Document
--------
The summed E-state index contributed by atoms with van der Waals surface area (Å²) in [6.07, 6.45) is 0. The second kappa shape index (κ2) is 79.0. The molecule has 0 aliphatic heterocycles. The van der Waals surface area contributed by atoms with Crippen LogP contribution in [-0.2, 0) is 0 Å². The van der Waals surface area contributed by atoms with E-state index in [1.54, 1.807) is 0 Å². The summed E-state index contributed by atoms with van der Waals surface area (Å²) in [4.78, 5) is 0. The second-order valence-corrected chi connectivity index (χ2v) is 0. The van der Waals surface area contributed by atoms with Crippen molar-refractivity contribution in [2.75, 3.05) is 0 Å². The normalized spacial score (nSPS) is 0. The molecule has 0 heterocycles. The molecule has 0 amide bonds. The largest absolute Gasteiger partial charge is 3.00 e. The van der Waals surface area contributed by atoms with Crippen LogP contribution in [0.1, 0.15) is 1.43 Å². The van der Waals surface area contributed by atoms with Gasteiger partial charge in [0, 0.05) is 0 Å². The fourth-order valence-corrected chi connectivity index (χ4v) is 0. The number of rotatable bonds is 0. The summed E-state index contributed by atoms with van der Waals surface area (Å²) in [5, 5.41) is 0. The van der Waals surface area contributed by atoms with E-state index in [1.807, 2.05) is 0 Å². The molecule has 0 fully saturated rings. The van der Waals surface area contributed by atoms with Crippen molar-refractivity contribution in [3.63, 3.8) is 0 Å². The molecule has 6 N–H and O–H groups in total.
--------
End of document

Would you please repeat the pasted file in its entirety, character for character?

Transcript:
The summed E-state index contributed by atoms with van der Waals surface area (Å²) in [6.07, 6.45) is 0. The second kappa shape index (κ2) is 79.0. The molecule has 0 aliphatic heterocycles. The van der Waals surface area contributed by atoms with Crippen LogP contribution in [-0.2, 0) is 0 Å². The van der Waals surface area contributed by atoms with E-state index in [1.54, 1.807) is 0 Å². The summed E-state index contributed by atoms with van der Waals surface area (Å²) in [4.78, 5) is 0. The second-order valence-corrected chi connectivity index (χ2v) is 0. The van der Waals surface area contributed by atoms with Crippen molar-refractivity contribution in [2.75, 3.05) is 0 Å². The normalized spacial score (nSPS) is 0. The molecule has 0 heterocycles. The molecule has 0 amide bonds. The largest absolute Gasteiger partial charge is 3.00 e. The van der Waals surface area contributed by atoms with Crippen LogP contribution in [0.1, 0.15) is 1.43 Å². The van der Waals surface area contributed by atoms with Gasteiger partial charge in [0, 0.05) is 0 Å². The fourth-order valence-corrected chi connectivity index (χ4v) is 0. The number of rotatable bonds is 0. The summed E-state index contributed by atoms with van der Waals surface area (Å²) in [5, 5.41) is 0. The van der Waals surface area contributed by atoms with E-state index in [1.807, 2.05) is 0 Å². The molecule has 0 fully saturated rings. The van der Waals surface area contributed by atoms with Crippen molar-refractivity contribution in [3.63, 3.8) is 0 Å². The molecule has 6 N–H and O–H groups in total.